All of these worked out okay, but I wanted something that was easy to prepare beforehand that met the exact standard I needed met. It was a lot of upfront investment but it was completely worth it. By preparing my exit tickets beforehand (instead of in the moment like usual) I was also able to keep my teaching on track and make sure that I was incorporating the strategies I wanted to use. It kept me focused on what our learning objectives were for the day as well. I don't know about you, but I the more I plan beforehand, the better the lesson seems to go.
What's great about exit tickets is that they can be used as formative or summative assessments. In my classroom, I used them mostly as formative. It seems to me with all of the testing we now need to do that I have enough summative data. I wanted something that would help me see a snapshot of where my kids were and where I still needed to take them. I like to think of these exit tickets as "checkpoints" along the way. I feel like if I am not constantly checking in with my students learning, then I as their teacher can't do my job to it's fullest.
This is a nice little video about formative versus summative assessment. I really like how he talks about turning a summative assessment into a formative assessment if your students do poorly on it!
I want to see what my students know and if my lesson/strategies were effective (of course I love to assume that my teaching was perfect!). The students would be given an exit ticket that had a few problems on it that tied in directly to what I was teaching that day. They would answer them and come check them off with me before they headed outside to recess. Depending on the day, I would either grade them immediately and have students go back and fix mistakes (that's the beauty of having only a few problems per ticket), or collect them and use the data to form my teaching for the next day.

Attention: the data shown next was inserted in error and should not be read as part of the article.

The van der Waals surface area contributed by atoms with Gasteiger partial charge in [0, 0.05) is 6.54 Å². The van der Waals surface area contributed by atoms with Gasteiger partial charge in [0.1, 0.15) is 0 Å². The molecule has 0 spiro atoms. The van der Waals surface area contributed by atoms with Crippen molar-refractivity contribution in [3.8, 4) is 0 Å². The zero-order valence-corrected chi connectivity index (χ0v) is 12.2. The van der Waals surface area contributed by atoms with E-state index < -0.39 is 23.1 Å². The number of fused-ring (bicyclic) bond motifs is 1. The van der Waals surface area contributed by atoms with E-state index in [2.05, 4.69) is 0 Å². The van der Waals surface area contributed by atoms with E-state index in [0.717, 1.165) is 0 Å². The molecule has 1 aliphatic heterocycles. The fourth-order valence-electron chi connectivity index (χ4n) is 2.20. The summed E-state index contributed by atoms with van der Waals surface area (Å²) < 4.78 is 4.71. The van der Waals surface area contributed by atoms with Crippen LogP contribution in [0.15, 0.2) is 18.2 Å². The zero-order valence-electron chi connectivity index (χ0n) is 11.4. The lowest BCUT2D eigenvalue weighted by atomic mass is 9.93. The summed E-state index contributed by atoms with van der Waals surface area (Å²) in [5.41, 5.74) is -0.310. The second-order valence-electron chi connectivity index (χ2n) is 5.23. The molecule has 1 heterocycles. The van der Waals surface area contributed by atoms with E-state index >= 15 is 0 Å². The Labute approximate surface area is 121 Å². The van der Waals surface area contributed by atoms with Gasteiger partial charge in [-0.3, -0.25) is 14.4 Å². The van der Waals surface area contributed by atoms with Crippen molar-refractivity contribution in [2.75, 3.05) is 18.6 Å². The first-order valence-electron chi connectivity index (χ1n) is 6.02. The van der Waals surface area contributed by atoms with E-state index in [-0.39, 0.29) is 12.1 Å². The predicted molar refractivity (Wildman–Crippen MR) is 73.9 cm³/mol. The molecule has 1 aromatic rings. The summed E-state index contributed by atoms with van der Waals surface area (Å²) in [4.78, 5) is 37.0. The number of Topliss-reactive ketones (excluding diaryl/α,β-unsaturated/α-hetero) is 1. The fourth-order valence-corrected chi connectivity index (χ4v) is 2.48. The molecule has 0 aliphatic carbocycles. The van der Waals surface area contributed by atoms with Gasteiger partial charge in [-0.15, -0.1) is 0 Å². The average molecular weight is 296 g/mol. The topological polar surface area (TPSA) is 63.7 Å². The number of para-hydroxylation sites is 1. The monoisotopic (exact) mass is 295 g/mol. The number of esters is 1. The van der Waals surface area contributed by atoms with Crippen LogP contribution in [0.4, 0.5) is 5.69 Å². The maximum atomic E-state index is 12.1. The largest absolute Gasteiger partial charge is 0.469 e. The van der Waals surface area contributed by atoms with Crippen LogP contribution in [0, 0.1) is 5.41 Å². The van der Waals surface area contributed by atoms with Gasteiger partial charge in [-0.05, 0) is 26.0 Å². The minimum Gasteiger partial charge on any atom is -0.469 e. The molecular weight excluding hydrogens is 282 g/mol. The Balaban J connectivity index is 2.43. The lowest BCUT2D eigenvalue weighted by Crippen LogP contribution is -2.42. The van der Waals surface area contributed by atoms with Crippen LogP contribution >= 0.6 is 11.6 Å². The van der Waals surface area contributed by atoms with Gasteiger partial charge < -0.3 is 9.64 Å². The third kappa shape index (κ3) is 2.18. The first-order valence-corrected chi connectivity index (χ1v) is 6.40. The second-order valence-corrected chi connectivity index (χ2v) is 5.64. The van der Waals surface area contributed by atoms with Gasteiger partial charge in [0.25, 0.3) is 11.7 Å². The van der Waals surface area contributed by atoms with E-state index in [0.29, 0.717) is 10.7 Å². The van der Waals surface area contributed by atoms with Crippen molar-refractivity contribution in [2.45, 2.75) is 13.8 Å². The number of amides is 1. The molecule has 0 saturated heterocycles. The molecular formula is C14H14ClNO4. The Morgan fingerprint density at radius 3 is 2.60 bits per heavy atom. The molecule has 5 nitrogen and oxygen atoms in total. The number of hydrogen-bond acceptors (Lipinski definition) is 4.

Sometimes, I would also do a "Student Teacher". That means, the first 1-3 kids that finished with 100% could help me grade using their ticket as an answer key. This was really helpful when we got near testing at the end of the year and I wanted to work more one on one with the students who needed it. Those who just needed a quick check could go to the Student Teachers and I could pull the kids who were struggling and work with them.
Another way I used exit tickets was to help differentiate my instruction by working with my teaching partner using the data from the tickets. We would take the students who really struggled and they would work with one teacher going over the problems on the tickets. Then, the kids who could use an extension or extra practice would work with the other teacher on going beyond the ticket.
When I created my tickets, I made two to a page for easy printing. I try to save paper anywhere I can!
I would make the copies I needed and cut them in half. I also created answer keys two to a page. This made it so both teachers could have a copy of the answer key. Sometimes we had para-educators or parents that could help us grade and having multiple answer keys really helped.
Here is a short video showing how another teacher uses exit tickets.
If you are interested in trying out my exit tickets, I have attached a sample of them across a few grade levels. They can be found by clicking on this link: Exit Tickets